Petitioners go on to argue that their property does not constitute property of the estate that is subject to levy by respondent. Nevertheless, they argue that respondent intends to levy upon their property because the Karamia Settlement was shown on the estate tax return as property of the estate. (Neither the notice of determination nor the notice of intent to levy identified the specific property on which respondent intends to levy). Since petitioners allege that they, not the estate, are the owners of the property, they conclude that section 6330 applies to them and that they are a "person" who was entitled to receive notice, a CDP hearing, and to appeal the May 1, 2013, notice of determination sent to the estate. We disagree.
The meaning of the word "person" throughout section 6330 is critical to the resolution of this case. Section 6330 provides, in pertinent part:
SEC. 6330. NOTICE AND OPPORTUNITY FOR HEARING BEFORE LEVY.
(a) Requirement of Notice Before Levy.--
(1) In general.--No levy may be made on any property or right to property of any person unless the Secretary has notified such person in writing of their right to a hearing under this section before such levy is made. Such notice shall be required
only once for the taxable period to which the unpaid tax specified in paragraph (3)(A) relates.
* * * * * * *
(b) Right to Fair Hearing.--
* * * * * * *
(2) One hearing per period.--A person shall be entitled to only one hearing under this section with respect to the taxable period to which the unpaid tax specified in subsection (a)(3)(A) relates.
* * * * * * *
(c) Matters Considered at Hearing.--In the case of any hearing conducted under this section--
* * * * * * *
(2) Issues at hearing.--
(A) In general.--The person may raise at the hearing any relevant issue relating to the unpaid tax or the proposed levy, including--
(i) appropriate spousal defenses;
(ii) challenges to the appropriateness of collection actions; and
(iii) offers of collection alternatives, which may include the posting of a bond, the substitution of other assets, an installment agreement, or an offer-in-compromise.
(B) Underlying liability.--The person may also raise at the hearing challenges to the existence or amount of the underlying tax liability for any tax period if the person did not receive any statutory notice of deficiency for such tax liability or did not otherwise have an opportunity to dispute such tax liability.
* * * * * * *
(d) Proceeding After Hearing.--
(1) Judicial review of determination.--The person may, within 30 days of a determination under this section, appeal such determination to the Tax Court (and the Tax Court shall have jurisdiction with respect to such matter).
(2) Jurisdiction retained at IRS office of appeals.--The Internal Revenue Service Office of Appeals shall retain jurisdiction with respect to any determination made under this section, including subsequent hearings requested by the person who requested the original hearing on issues regarding--
(A) collection actions taken or proposed with respect to such determination; and
(B) after the person has exhausted all administrative remedies, a change in circumstances with respect to such person which affects such determination.
Petitioners interpret "person" broadly so as to include any third party claiming an ownership right in property that might be subject to levy to collect the unpaid taxes of another person. Thus, they claim all of the rights conferred in section 6330, including the right to appeal a notice of determination to this Court, even if the notice of determination was issued only to the person who owed tax. In analyzing the text of a statute, this Court is guided by the basic principle that a statute should be read as a harmonious whole, with its separate parts being interpreted within their broader statutory context in a manner that furthers the statutory purpose. See K Mart Corp. v. Cartier, Inc., 486 U.S. 281, 291 (1988); Guardian Indus. Corp. v. Commissioner, 143 T.C. ___, ___ (slip op. at 34) (July 17, 2014). A comprehensive reading of section 6330 in its context demonstrates that "[t]he person" contemplated within the statutory framework is the person who owes the unpaid tax and that the only property that is subject to levy is the property of the person who owes the tax.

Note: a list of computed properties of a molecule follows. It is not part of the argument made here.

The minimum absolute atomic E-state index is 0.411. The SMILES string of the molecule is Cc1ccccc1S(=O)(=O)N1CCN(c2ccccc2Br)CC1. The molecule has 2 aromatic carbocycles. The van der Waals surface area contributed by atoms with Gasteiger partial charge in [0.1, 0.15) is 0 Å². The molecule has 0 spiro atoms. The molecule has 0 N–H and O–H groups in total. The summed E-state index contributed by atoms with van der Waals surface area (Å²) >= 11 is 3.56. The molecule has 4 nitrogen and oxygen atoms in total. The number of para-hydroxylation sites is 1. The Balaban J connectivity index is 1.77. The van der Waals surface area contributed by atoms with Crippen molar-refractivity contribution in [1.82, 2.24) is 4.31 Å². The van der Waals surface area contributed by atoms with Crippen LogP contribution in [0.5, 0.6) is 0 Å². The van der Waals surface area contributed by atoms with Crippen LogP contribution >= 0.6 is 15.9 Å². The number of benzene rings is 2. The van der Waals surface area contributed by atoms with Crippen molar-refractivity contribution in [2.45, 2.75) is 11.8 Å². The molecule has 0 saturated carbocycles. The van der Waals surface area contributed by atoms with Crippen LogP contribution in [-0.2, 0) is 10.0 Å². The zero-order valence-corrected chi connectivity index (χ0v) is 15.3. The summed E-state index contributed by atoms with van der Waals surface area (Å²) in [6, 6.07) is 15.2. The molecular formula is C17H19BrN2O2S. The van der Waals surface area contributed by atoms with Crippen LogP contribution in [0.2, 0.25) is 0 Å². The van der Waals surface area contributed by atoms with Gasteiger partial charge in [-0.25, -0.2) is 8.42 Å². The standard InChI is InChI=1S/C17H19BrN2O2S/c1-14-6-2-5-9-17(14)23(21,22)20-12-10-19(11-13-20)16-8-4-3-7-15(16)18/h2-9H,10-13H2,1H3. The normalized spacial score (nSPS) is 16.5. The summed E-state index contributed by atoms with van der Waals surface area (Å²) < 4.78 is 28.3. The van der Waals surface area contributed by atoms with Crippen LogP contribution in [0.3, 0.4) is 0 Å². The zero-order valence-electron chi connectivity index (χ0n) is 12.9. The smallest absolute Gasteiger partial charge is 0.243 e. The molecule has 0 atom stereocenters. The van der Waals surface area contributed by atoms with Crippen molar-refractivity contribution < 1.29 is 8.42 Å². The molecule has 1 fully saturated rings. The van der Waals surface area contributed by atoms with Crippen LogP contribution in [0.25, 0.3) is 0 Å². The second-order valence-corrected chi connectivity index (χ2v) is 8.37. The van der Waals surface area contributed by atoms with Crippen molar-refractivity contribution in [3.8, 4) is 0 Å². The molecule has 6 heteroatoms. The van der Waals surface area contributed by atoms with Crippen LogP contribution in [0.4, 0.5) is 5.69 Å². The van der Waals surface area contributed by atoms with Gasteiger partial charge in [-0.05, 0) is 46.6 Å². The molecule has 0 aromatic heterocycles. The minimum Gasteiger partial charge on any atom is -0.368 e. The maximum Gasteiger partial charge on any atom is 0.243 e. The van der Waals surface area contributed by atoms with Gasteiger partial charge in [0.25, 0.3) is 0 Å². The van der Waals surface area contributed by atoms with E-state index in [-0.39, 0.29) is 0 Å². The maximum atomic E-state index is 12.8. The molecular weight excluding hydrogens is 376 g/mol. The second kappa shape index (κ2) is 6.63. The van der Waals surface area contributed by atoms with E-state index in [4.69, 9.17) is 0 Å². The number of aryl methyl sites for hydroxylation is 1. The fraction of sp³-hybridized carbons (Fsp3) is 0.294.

When section 6330 was enacted in 1998, it provided taxpayers with new procedural protections in the case of a levy which was already authorized by section 6331. The levy authority provided in section 6331 is restricted to property of "the person" liable to pay the tax. Section 6331(a) provides:
Sec. 6331, which authorized levy on a taxpayer's property, already contained certain notice and procedural provisions.
SEC. 6331(a). Authority of Secretary.--If any person liable to pay any tax neglects or refuses to pay the same within 10 days after notice and demand, it shall be lawful for the Secretary to collect such tax (and such further sum as shall be sufficient to cover the expensesof the levy) by levy upon all property and rights to property (except such property as is exempt under section 6334) belonging to such person or on which there is a lien provided in this chapter for the payment of such tax. * * * [Emphasis added.]
The only property that is properly subject to levy under section 6331 is property and rights to property belonging to the person who owes the tax. Section 6330(d) allows a "person" whose property is going to be levied upon pursuant to section 6331 to appeal a notice of determination to the Tax Court and provides the Tax Court with jurisdiction over the appeal. Petitioners would have us believe that any person other than the delinquent taxpayer who alleges an ownership interest in property that might be subject to levy, is able to petition the Court for review of a notice of determination issued to a delinquent taxpayer. However, when read in its entirety and in context, section 6330 is unambiguously a taxpayer-oriented statute that provides the taxpayer with rights, defenses, and the ability to appeal a notice of determination.